Prof. Andreas Stein

University of Minnesota
Department of Chemistry
Merck Professor and Distinguished McKnight University Professor of Chemistry


Designing Functional Porous and Nanostructured Materials at Multiple Length Scales


Professor Stein obtained his B.Sc. degree in chemistry at the University of Calgary in 1986 and carried out his graduate work with Professor Geoff Ozin at the University of Toronto, specializing in the synthesis and characterization of zeolite materials. After earning his Ph.D. degree in 1991, he joined the Advanced Inorganic Materials group at the corporate research labs of Bayer A.G. in Germany as an NSERC postdoctoral fellow, followed by postdoctoral research with Professor Tom Mallouk at both the University of Texas, Austin, and at Penn State University. In 1994 he joined the faculty at the University of Minnesota, where he is now a Merck Professor and Distinguished McKnight University Professor of Chemistry. Professor Stein is the recipient of several awards, including a Merck Professorship in Chemistry, a 3M Faculty Grant, a Dupont Young Professor Grant, an NSF CAREER Award, a McKnight Land-Grant Professorship, and a prestigious David & Lucile Packard Fellowship. He has been on the editorial advisory board for Chemistry of Materials and is currently on the advisory boards for Advanced Functional Materials and for Particles. He is listed among the Top 100 Materials Scientists (#27) for impact during 2000–2010 by Thomson Reuters and as Highly Cited Materials Scientist in Thomson Scientific’s (2014).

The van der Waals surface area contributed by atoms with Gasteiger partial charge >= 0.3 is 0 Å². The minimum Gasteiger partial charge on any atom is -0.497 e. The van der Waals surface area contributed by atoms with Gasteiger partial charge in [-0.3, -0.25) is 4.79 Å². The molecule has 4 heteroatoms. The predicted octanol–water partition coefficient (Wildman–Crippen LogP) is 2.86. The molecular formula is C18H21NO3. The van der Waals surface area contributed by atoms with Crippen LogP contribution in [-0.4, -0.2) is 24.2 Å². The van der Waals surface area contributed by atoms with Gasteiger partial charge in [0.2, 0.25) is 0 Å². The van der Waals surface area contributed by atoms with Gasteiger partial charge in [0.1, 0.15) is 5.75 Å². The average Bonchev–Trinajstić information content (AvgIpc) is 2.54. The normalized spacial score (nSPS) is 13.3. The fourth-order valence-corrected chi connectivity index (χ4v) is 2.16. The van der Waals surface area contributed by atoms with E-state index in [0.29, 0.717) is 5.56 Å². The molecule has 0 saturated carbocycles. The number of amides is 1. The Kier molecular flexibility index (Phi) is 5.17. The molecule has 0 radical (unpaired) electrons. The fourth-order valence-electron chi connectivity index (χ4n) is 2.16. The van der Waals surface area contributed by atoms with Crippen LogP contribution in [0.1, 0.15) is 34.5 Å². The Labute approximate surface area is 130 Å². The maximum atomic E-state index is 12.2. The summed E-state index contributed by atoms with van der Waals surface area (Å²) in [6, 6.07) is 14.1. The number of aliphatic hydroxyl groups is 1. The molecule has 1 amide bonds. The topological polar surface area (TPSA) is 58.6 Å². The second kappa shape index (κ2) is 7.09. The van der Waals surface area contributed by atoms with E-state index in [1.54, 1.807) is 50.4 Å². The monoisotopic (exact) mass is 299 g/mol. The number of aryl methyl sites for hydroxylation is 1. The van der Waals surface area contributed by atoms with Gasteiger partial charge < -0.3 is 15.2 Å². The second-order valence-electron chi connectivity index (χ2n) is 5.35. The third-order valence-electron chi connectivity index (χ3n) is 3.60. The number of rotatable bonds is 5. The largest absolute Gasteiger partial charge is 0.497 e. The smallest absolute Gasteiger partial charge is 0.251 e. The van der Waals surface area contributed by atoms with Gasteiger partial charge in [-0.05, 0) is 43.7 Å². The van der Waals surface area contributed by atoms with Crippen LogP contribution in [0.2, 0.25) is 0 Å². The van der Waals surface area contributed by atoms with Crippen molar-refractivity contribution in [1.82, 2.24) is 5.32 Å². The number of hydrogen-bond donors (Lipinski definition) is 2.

Research Focus:

Professor Stein’s research interests are in the field of solid state chemistry, in particular porous materials and nanocomposites. His program has pioneered research on the compositional and structural control of templated mesoporous and macroporous sieves, nanoparticle shaping, open-framework structures, and polymer/inorganic nanocomposites. His research targets a wide range of applications, including membranes, solar thermal energy conversion, bioactive glasses, lithium ion batteries, ion-selective sensors, catalyst materials, polymer-clay nanocomposites, photonic crystal materials, and pigments.